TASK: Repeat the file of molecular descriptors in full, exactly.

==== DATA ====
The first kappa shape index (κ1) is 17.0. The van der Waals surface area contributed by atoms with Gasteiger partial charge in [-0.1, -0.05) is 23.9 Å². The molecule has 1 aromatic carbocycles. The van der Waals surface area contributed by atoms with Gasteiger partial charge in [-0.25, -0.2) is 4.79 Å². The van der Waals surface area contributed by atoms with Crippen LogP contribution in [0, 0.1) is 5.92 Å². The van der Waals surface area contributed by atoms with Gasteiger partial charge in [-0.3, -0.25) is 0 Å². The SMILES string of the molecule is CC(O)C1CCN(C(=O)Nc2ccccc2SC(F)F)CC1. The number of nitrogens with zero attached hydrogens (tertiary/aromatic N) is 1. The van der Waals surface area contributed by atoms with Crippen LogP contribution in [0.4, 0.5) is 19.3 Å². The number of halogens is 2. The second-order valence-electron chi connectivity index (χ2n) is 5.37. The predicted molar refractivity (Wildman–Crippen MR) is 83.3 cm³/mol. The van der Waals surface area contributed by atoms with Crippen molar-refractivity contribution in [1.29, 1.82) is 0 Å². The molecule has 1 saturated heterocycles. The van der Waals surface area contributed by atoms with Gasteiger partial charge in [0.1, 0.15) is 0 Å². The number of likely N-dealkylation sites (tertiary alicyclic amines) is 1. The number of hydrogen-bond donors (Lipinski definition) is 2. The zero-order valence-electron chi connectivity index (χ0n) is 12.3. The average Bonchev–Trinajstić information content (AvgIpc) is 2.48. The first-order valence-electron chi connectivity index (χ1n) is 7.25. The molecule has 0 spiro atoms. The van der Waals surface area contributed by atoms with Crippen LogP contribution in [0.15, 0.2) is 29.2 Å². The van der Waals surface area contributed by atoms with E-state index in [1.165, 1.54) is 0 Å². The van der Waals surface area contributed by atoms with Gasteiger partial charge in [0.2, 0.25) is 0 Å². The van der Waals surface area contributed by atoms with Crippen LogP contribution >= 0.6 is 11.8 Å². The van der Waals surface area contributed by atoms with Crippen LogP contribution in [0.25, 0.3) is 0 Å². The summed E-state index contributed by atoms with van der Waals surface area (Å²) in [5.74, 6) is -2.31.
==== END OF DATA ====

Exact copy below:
The first kappa shape index (κ1) is 17.0. The van der Waals surface area contributed by atoms with Gasteiger partial charge in [-0.1, -0.05) is 23.9 Å². The molecule has 1 aromatic carbocycles. The van der Waals surface area contributed by atoms with Gasteiger partial charge in [-0.25, -0.2) is 4.79 Å². The van der Waals surface area contributed by atoms with Crippen LogP contribution in [0, 0.1) is 5.92 Å². The van der Waals surface area contributed by atoms with Gasteiger partial charge in [-0.3, -0.25) is 0 Å². The SMILES string of the molecule is CC(O)C1CCN(C(=O)Nc2ccccc2SC(F)F)CC1. The number of nitrogens with zero attached hydrogens (tertiary/aromatic N) is 1. The van der Waals surface area contributed by atoms with Crippen LogP contribution in [0.4, 0.5) is 19.3 Å². The number of halogens is 2. The second-order valence-electron chi connectivity index (χ2n) is 5.37. The predicted molar refractivity (Wildman–Crippen MR) is 83.3 cm³/mol. The van der Waals surface area contributed by atoms with Crippen molar-refractivity contribution in [1.29, 1.82) is 0 Å². The molecule has 1 saturated heterocycles. The van der Waals surface area contributed by atoms with Gasteiger partial charge in [0.1, 0.15) is 0 Å². The number of likely N-dealkylation sites (tertiary alicyclic amines) is 1. The number of hydrogen-bond donors (Lipinski definition) is 2. The zero-order valence-electron chi connectivity index (χ0n) is 12.3. The average Bonchev–Trinajstić information content (AvgIpc) is 2.48. The first-order valence-electron chi connectivity index (χ1n) is 7.25. The molecule has 0 spiro atoms. The van der Waals surface area contributed by atoms with Crippen LogP contribution in [0.15, 0.2) is 29.2 Å². The van der Waals surface area contributed by atoms with E-state index in [1.165, 1.54) is 0 Å². The van der Waals surface area contributed by atoms with Gasteiger partial charge in [0.2, 0.25) is 0 Å². The van der Waals surface area contributed by atoms with Crippen LogP contribution >= 0.6 is 11.8 Å². The van der Waals surface area contributed by atoms with Crippen LogP contribution in [0.25, 0.3) is 0 Å². The summed E-state index contributed by atoms with van der Waals surface area (Å²) in [5.74, 6) is -2.31.